What a rush
It completes an orbit every 37 days
think I'll stay here thanks, bit too much like a roller coaster for me :o)
NASA’s Transiting Exoplanet Survey Satellite (TESS) has stumbled across its first Earth-sized planet that lies within the habitable zone of a star. That means that the otherworldly object known as TOI 700 d ticks two boxes. The first being that its size is similar to Earth, which suggests that it has a solid, rocky surface. …
> TOI 700 d is the third outermost planet to orbit star TOI 700
Third outermost, so there are two planets further out?
> ... The first innermost planet
Redundant adjective is redundant?
> ... The second middle planet
Second middle? How many planets are in the middle?
Commas are important.
It’s also unknown if TOI 700 d’s tidal locking might negatively impact the chances of its habitability.
It means that the most probable habitable region is going to be somewhere around the terminator*, depending upon the planet's axial tilt. That region will have the most moderated temperature over the course of the 37-day year (although that average temperature will still depend upon how close to the inner or outer edge of the habitable zone the planet lies -- assuming it doesn't have a strongly elliptical orbit). The tidal-locking also suggests that the planet may not still have a spinning core, which means a greater probability of a magnetosphere incapable of shielding against solar flux (although red dwarfs emit fewer and less-energetic particles than does Earth's sun). Definitely lots of questions still left to answer.
*Not that terminator.
> assuming it doesn't have a strongly elliptical orbit
I'm not sure that's possible when tidally locked - the planet would have to a variable rate of rotation i.e. slowing down when farther away and speeding up when closer in. It would need to be a pretty powerful source of energy to do that to an earth-sized planet over a 30 day period.
Good point. If the tidal forces were that strong then the planet's surface would be subject to constant earthquakes, although they would actually be less intense at the terminator.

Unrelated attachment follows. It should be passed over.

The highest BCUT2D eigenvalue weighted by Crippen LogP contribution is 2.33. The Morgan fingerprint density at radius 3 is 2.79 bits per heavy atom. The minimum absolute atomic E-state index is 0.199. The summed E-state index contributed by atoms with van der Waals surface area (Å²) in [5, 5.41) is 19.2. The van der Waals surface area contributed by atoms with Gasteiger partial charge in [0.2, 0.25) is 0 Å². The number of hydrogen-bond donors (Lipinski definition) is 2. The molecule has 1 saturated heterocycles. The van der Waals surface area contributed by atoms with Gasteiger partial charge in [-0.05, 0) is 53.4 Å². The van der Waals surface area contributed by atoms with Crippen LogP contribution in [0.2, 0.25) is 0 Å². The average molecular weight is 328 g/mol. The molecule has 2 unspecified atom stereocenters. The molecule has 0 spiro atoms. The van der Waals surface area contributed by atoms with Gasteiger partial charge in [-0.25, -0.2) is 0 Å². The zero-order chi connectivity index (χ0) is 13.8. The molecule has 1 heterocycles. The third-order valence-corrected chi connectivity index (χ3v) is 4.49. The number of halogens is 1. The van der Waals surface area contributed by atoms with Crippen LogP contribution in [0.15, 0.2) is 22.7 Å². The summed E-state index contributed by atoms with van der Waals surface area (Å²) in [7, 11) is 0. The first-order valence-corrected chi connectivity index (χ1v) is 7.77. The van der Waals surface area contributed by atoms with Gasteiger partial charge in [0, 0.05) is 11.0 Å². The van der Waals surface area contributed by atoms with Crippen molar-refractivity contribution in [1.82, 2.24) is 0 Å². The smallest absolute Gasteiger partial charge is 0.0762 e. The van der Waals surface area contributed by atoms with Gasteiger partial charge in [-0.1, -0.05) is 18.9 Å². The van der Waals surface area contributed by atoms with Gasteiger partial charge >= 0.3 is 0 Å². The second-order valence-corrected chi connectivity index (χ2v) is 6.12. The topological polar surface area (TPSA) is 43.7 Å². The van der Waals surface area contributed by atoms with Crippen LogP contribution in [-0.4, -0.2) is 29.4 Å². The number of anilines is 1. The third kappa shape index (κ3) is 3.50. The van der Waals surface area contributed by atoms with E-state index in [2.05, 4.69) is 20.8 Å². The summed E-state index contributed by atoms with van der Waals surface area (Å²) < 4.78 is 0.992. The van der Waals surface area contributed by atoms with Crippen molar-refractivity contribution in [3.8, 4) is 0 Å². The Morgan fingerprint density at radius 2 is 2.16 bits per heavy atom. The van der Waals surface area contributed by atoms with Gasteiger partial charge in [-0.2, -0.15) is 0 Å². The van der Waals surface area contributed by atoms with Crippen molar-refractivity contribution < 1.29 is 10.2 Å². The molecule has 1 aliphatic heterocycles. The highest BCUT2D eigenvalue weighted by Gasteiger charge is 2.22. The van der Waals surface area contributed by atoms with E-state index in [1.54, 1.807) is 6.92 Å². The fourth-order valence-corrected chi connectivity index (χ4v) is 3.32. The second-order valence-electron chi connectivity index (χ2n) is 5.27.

It just goes to show how difficult it could be to find a habitable planet, at least for a species that's evolved on a planet of one particular type.
"The tidal-locking also suggests that the planet may not still have a spinning core."
The opposite's the case. If you're phase locked, then your core gets tidally heated. So there should be enough energy to keep the dynamo ticking over. That's why Mercury (3:2 resonance) has a magnetic field. It's likely TOI 7000 d does as well.
It's the atmospheric effects that will be the killer.
Since there is obviously intelligent life on it and it is 1,300 light years away we can already predict what we would be seeing on the planets surface if our telescopes could "enhance" the image enough.
Basically we would be seeing the aliens deal with a bunch of Christian stuff. Bit boring really.
Within a few million years of the planet becoming tidally locked, all the moisture would be locked up in a permanent icecap on the dark side of the planet. The light side of the planet would be drier than the Atacama desert in Chile.
The lack of water vapor in the atmosphere would lead to the dark side being even colder as water vapor is a major greenhouse gas.
Not habitable - even the area around the terminator would be totally lacking in water.
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